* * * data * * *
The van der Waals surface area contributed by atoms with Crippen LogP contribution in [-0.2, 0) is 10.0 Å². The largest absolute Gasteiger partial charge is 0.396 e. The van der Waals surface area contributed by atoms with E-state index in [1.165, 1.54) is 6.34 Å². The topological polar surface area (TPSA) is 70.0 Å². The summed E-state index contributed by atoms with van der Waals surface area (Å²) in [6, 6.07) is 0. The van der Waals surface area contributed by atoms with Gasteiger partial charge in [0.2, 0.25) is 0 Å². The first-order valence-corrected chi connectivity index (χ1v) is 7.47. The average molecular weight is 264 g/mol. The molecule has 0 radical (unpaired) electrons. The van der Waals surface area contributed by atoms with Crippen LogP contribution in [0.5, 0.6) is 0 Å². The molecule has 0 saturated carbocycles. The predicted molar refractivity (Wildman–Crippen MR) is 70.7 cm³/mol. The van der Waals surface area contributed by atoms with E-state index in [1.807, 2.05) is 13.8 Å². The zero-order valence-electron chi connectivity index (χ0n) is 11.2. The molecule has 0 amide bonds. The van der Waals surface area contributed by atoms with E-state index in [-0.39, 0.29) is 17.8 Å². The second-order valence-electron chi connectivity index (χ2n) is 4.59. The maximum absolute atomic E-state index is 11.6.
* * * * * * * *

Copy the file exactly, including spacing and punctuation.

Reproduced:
The van der Waals surface area contributed by atoms with Crippen LogP contribution in [-0.2, 0) is 10.0 Å². The largest absolute Gasteiger partial charge is 0.396 e. The van der Waals surface area contributed by atoms with E-state index in [1.165, 1.54) is 6.34 Å². The topological polar surface area (TPSA) is 70.0 Å². The summed E-state index contributed by atoms with van der Waals surface area (Å²) in [6, 6.07) is 0. The van der Waals surface area contributed by atoms with Gasteiger partial charge in [0.2, 0.25) is 0 Å². The first-order valence-corrected chi connectivity index (χ1v) is 7.47. The average molecular weight is 264 g/mol. The molecule has 0 radical (unpaired) electrons. The van der Waals surface area contributed by atoms with Crippen LogP contribution in [0.5, 0.6) is 0 Å². The molecule has 0 saturated carbocycles. The predicted molar refractivity (Wildman–Crippen MR) is 70.7 cm³/mol. The van der Waals surface area contributed by atoms with E-state index in [1.807, 2.05) is 13.8 Å². The zero-order valence-electron chi connectivity index (χ0n) is 11.2. The molecule has 0 amide bonds. The van der Waals surface area contributed by atoms with E-state index in [-0.39, 0.29) is 17.8 Å². The second-order valence-electron chi connectivity index (χ2n) is 4.59. The maximum absolute atomic E-state index is 11.6.